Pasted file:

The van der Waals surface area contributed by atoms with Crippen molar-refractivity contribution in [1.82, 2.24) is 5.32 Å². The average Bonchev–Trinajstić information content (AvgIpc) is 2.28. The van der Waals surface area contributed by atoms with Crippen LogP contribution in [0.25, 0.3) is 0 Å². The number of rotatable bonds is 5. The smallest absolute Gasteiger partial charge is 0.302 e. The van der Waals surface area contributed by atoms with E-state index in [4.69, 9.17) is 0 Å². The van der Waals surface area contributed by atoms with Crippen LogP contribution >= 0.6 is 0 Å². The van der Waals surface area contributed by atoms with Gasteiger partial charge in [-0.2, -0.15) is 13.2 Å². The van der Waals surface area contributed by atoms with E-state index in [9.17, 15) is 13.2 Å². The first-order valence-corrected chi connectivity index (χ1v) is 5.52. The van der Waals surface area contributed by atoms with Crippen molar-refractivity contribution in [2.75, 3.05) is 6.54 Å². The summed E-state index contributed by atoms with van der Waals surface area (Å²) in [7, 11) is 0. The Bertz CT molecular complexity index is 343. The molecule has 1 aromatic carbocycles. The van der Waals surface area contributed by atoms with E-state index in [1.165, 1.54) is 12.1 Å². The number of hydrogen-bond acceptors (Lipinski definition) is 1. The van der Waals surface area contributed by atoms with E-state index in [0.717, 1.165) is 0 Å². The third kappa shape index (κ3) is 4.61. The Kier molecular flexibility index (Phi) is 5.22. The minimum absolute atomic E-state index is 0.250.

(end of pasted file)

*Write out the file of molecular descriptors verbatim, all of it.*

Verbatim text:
The van der Waals surface area contributed by atoms with Crippen molar-refractivity contribution in [1.82, 2.24) is 5.32 Å². The average Bonchev–Trinajstić information content (AvgIpc) is 2.28. The van der Waals surface area contributed by atoms with Crippen LogP contribution in [0.25, 0.3) is 0 Å². The number of rotatable bonds is 5. The smallest absolute Gasteiger partial charge is 0.302 e. The van der Waals surface area contributed by atoms with E-state index in [4.69, 9.17) is 0 Å². The van der Waals surface area contributed by atoms with Crippen LogP contribution >= 0.6 is 0 Å². The van der Waals surface area contributed by atoms with Gasteiger partial charge in [-0.2, -0.15) is 13.2 Å². The van der Waals surface area contributed by atoms with E-state index in [9.17, 15) is 13.2 Å². The first-order valence-corrected chi connectivity index (χ1v) is 5.52. The van der Waals surface area contributed by atoms with Crippen molar-refractivity contribution in [2.75, 3.05) is 6.54 Å². The summed E-state index contributed by atoms with van der Waals surface area (Å²) in [7, 11) is 0. The Bertz CT molecular complexity index is 343. The molecule has 1 aromatic carbocycles. The van der Waals surface area contributed by atoms with E-state index in [1.165, 1.54) is 12.1 Å². The number of hydrogen-bond acceptors (Lipinski definition) is 1. The van der Waals surface area contributed by atoms with E-state index in [0.717, 1.165) is 0 Å². The third kappa shape index (κ3) is 4.61. The Kier molecular flexibility index (Phi) is 5.22. The minimum absolute atomic E-state index is 0.250.